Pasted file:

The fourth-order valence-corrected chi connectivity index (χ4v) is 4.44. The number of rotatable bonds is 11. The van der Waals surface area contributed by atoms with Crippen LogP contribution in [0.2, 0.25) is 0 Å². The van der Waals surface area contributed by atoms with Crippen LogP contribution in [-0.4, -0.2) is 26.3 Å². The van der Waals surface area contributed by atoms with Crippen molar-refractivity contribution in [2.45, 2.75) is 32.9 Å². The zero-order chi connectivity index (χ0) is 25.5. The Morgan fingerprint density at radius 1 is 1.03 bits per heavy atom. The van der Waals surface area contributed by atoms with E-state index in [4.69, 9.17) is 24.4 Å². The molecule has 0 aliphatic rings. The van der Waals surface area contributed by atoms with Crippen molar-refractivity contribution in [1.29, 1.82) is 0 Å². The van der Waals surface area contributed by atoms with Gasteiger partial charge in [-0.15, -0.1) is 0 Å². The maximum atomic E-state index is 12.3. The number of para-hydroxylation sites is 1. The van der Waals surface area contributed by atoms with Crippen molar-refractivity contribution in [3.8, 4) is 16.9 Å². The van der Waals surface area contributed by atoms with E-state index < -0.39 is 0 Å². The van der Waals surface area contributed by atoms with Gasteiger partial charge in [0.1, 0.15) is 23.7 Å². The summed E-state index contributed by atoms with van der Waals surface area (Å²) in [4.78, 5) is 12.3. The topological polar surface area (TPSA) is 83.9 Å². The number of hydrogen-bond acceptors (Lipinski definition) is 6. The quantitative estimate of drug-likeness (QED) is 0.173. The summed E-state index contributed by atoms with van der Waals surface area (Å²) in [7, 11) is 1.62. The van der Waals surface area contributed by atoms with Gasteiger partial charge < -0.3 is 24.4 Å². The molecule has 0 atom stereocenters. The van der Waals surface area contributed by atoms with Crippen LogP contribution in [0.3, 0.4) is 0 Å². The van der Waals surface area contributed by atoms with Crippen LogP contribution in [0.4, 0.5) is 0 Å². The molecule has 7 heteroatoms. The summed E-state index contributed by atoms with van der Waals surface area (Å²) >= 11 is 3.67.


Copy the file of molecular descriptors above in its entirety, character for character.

The fourth-order valence-corrected chi connectivity index (χ4v) is 4.44. The number of rotatable bonds is 11. The van der Waals surface area contributed by atoms with Crippen LogP contribution in [0.2, 0.25) is 0 Å². The van der Waals surface area contributed by atoms with Crippen LogP contribution in [-0.4, -0.2) is 26.3 Å². The van der Waals surface area contributed by atoms with Crippen molar-refractivity contribution in [2.45, 2.75) is 32.9 Å². The zero-order chi connectivity index (χ0) is 25.5. The Morgan fingerprint density at radius 1 is 1.03 bits per heavy atom. The van der Waals surface area contributed by atoms with E-state index in [4.69, 9.17) is 24.4 Å². The molecule has 0 aliphatic rings. The van der Waals surface area contributed by atoms with Crippen molar-refractivity contribution in [1.29, 1.82) is 0 Å². The van der Waals surface area contributed by atoms with Gasteiger partial charge in [-0.15, -0.1) is 0 Å². The maximum atomic E-state index is 12.3. The number of para-hydroxylation sites is 1. The van der Waals surface area contributed by atoms with Crippen molar-refractivity contribution in [3.8, 4) is 16.9 Å². The van der Waals surface area contributed by atoms with E-state index < -0.39 is 0 Å². The van der Waals surface area contributed by atoms with Gasteiger partial charge in [0.1, 0.15) is 23.7 Å². The summed E-state index contributed by atoms with van der Waals surface area (Å²) in [4.78, 5) is 12.3. The topological polar surface area (TPSA) is 83.9 Å². The number of hydrogen-bond acceptors (Lipinski definition) is 6. The quantitative estimate of drug-likeness (QED) is 0.173. The summed E-state index contributed by atoms with van der Waals surface area (Å²) in [7, 11) is 1.62. The van der Waals surface area contributed by atoms with Gasteiger partial charge < -0.3 is 24.4 Å². The molecule has 0 atom stereocenters. The van der Waals surface area contributed by atoms with Crippen LogP contribution in [0.3, 0.4) is 0 Å². The van der Waals surface area contributed by atoms with Crippen LogP contribution in [0.4, 0.5) is 0 Å². The molecule has 7 heteroatoms. The summed E-state index contributed by atoms with van der Waals surface area (Å²) >= 11 is 3.67.